So a company has lost a bazillion dollars, leading the government to pump in money to mitigate "systemic risk." Should the executives get bonuses?
The answer is not as obvious as you might think. Consider a bank that gave its branch managers performance targets. One manager coached her employees well, worked long hours herself, and exceeded her targets by a wide margin. In other parts of the bank, lending officers were making bad loans, the CFO bought bad securities, and the CEO spent millions redecorating his office. Should this high-performing branch manager get the bonus that was promised to her? Keep in mind, also, that as the financial crisis worsened, the importance of gathering and retaining deposits increased. The branch manager's work became even more important than the original bonus plan anticipated. Pay her a bonus? Maybe so.
In some cases, the bonuses may be contractual obligations. I have a lot of trouble with our government urging companies to break contracts.
I know bank CEOs who have stopped all bonuses, and their top-performing people probably understand. But they also know that they have been $%^&*!'ed. The company owes them. From a public policy viewpoint, the companies should be allowed to pay the bonuses. From a business strategy viewpoint, maybe conserving cash is more important that retaining staff. The top performers will probably stay with you a little longer, but they need to be recognized today, and paid tomorrow. Here's what I recommend that CEOs do in this situation: Call the people who really deserve bonuses. Recognize their achievements. Promise that as soon as the company returns to profitability, the CEO will reevaluate the bonus situation. Then pay delayed bonuses as soon as possible, before the CEO himself is eligible for a bonus or pay raise.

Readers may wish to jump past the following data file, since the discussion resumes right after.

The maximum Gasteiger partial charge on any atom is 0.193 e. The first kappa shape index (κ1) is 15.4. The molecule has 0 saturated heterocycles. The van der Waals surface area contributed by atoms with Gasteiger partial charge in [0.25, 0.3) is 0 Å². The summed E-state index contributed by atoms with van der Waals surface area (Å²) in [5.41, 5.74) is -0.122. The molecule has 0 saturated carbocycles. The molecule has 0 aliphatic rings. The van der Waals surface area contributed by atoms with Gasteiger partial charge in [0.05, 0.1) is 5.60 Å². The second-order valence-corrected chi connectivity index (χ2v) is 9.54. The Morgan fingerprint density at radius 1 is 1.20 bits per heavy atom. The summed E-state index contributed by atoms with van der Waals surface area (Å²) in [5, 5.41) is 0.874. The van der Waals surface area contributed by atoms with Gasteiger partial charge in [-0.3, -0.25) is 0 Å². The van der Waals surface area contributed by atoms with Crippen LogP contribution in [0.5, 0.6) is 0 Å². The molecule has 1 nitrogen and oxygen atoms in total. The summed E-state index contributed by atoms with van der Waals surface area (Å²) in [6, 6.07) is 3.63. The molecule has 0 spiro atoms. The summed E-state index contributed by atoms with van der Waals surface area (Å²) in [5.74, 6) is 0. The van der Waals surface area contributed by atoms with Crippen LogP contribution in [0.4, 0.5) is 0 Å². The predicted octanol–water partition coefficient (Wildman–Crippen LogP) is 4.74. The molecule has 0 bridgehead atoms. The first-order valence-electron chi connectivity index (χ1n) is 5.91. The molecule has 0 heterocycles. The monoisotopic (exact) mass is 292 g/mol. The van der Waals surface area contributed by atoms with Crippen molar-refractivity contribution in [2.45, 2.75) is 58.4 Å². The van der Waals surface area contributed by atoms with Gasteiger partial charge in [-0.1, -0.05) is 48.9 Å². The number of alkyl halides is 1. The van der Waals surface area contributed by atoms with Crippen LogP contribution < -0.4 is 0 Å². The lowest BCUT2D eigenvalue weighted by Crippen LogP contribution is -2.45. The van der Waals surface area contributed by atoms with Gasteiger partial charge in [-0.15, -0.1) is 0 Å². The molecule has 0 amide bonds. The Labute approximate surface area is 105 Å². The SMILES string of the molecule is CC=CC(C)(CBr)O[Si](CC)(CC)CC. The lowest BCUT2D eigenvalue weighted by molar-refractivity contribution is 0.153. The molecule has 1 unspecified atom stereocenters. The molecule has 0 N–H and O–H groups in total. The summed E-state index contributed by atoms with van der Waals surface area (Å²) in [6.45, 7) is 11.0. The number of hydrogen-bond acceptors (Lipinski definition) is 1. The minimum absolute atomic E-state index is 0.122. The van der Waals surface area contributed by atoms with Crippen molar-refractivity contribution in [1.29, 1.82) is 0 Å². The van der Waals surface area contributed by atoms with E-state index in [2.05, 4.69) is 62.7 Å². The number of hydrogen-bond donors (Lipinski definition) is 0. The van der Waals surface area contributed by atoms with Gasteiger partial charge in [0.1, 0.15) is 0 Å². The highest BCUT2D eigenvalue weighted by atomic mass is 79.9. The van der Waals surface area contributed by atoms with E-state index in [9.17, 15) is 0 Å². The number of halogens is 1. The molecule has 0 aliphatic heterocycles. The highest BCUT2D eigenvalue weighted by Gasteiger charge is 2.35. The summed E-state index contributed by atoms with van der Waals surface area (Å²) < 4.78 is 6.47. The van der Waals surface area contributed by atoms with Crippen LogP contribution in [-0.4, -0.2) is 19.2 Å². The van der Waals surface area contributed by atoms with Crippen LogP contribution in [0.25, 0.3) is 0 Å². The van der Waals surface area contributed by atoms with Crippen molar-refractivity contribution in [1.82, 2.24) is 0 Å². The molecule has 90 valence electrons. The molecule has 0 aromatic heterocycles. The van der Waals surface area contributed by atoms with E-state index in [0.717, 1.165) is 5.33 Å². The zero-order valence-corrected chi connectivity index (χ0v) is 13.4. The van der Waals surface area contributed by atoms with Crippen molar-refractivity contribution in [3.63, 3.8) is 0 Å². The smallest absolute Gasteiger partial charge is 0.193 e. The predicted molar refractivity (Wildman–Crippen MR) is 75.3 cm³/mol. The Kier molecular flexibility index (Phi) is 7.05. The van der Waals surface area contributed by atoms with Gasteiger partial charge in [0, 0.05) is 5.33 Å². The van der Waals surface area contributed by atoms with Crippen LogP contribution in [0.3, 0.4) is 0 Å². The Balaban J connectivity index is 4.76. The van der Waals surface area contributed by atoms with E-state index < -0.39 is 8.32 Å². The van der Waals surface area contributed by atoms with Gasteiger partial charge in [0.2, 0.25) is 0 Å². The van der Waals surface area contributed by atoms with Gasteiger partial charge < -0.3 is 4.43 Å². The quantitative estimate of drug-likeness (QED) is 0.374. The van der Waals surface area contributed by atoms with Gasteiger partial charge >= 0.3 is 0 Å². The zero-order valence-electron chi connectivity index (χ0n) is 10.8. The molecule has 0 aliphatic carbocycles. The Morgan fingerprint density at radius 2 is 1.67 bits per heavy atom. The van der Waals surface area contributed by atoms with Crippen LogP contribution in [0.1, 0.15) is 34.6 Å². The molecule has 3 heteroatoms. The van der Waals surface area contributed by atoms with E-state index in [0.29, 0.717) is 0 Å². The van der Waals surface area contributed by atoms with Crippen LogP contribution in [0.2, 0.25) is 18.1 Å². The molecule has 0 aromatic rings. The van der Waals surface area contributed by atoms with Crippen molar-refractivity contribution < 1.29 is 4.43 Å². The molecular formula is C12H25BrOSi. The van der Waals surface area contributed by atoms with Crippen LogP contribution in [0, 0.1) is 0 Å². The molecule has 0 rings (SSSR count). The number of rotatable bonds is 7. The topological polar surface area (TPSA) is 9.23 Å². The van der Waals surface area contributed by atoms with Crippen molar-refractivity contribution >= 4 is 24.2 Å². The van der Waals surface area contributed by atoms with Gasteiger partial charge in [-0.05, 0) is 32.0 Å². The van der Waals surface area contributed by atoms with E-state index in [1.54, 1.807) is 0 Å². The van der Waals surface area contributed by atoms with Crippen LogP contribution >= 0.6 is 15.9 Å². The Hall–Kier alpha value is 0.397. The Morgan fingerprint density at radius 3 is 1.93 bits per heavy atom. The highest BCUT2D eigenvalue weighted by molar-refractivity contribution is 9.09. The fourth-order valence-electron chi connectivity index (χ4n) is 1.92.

Be careful in judging the payment of bonuses. There may be people who truly deserve them, even within a poorly-performing institution.